The short expert report by the Centre for European Economic Research (ZEW) in Mannheim on behalf of the Federal Ministry of Labour and Social Affairs (BMAS) analyses the labour market situation of older employees in the roofing sector. In public debates, this occupational group is frequently referred to as evidence that employees in physically demanding jobs practically cannot work until they reach pension age. ZEW’s quantitative analyses using employer-employee data show that the question how older workers could be employed until they reach pensionable age has practically been no issue to date.

This, however, is not related to an excessive rate of roofers retiring early. In fact, roofing jobs are typical early-stage jobs which attract young, low-qualified men at the beginning of their professional carrier. The major part of employees working in the roofing sector abandon the job as early as at the age of 40-50, i.e. long before the current and future pension age.

Only 12 per cent of all roofers are older than 50, whereas  22 per cent of the entire number of male regular full-time employees are older than 50.The average age of roofers is 37, i.e. five years below the average age of the entire social group of men in regular full-time jobs. Due to the high outflow rate at a young age, the roofing sector especially depends on recruiting young workers. Required adjustments to workload fluctuations are usually accomplished through alterations in the number of new employees, which results in fluctuations in the age structure from the bottom.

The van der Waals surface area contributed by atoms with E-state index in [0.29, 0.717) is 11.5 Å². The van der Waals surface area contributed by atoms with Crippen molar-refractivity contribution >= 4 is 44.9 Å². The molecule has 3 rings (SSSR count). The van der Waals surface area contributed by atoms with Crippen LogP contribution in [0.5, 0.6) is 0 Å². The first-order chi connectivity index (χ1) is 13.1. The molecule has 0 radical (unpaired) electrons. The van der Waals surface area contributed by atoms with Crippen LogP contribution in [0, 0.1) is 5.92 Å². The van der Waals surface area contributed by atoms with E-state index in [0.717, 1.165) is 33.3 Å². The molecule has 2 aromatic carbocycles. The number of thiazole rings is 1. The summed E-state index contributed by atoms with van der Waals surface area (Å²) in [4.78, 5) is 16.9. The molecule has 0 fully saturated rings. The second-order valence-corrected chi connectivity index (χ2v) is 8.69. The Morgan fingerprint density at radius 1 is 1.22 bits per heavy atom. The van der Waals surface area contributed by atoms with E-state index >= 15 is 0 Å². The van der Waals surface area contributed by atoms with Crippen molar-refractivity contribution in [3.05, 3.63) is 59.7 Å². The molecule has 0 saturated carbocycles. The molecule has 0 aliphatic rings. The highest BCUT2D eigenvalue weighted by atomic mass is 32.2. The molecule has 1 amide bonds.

In recent years, the roofers have aged noticeably due to the lack of new, young employees. Therefore, the creation of working conditions appropriate for older employees may become an important issue for the roofing sector within a few years. If the age-related outflow rates remain at the current level, the number of roofers above the age of 50 will foreseeably double until 2020.





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